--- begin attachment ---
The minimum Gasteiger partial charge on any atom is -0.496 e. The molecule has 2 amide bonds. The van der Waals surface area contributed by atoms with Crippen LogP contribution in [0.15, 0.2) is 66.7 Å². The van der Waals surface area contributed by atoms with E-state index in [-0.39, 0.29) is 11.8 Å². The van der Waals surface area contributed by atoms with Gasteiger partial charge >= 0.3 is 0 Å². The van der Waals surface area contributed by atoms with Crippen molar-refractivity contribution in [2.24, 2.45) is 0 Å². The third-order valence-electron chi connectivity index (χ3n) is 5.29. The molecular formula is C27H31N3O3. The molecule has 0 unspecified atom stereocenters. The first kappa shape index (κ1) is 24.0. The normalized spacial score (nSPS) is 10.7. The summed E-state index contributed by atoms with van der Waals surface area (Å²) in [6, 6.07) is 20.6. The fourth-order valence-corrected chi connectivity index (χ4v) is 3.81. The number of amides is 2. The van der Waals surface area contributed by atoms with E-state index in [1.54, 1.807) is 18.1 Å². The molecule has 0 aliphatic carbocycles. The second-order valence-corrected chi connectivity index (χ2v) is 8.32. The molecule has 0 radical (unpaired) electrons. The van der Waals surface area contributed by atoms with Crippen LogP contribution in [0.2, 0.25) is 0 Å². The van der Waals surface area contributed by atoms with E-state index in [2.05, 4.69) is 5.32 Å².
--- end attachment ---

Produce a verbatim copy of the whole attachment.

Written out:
The minimum Gasteiger partial charge on any atom is -0.496 e. The molecule has 2 amide bonds. The van der Waals surface area contributed by atoms with Crippen LogP contribution in [0.15, 0.2) is 66.7 Å². The van der Waals surface area contributed by atoms with E-state index in [-0.39, 0.29) is 11.8 Å². The van der Waals surface area contributed by atoms with Gasteiger partial charge >= 0.3 is 0 Å². The van der Waals surface area contributed by atoms with Crippen molar-refractivity contribution in [2.24, 2.45) is 0 Å². The third-order valence-electron chi connectivity index (χ3n) is 5.29. The molecular formula is C27H31N3O3. The molecule has 0 unspecified atom stereocenters. The first kappa shape index (κ1) is 24.0. The normalized spacial score (nSPS) is 10.7. The summed E-state index contributed by atoms with van der Waals surface area (Å²) in [6, 6.07) is 20.6. The fourth-order valence-corrected chi connectivity index (χ4v) is 3.81. The number of amides is 2. The van der Waals surface area contributed by atoms with E-state index in [1.54, 1.807) is 18.1 Å². The molecule has 0 aliphatic carbocycles. The second-order valence-corrected chi connectivity index (χ2v) is 8.32. The molecule has 0 radical (unpaired) electrons. The van der Waals surface area contributed by atoms with Crippen LogP contribution in [0.2, 0.25) is 0 Å². The van der Waals surface area contributed by atoms with E-state index in [2.05, 4.69) is 5.32 Å².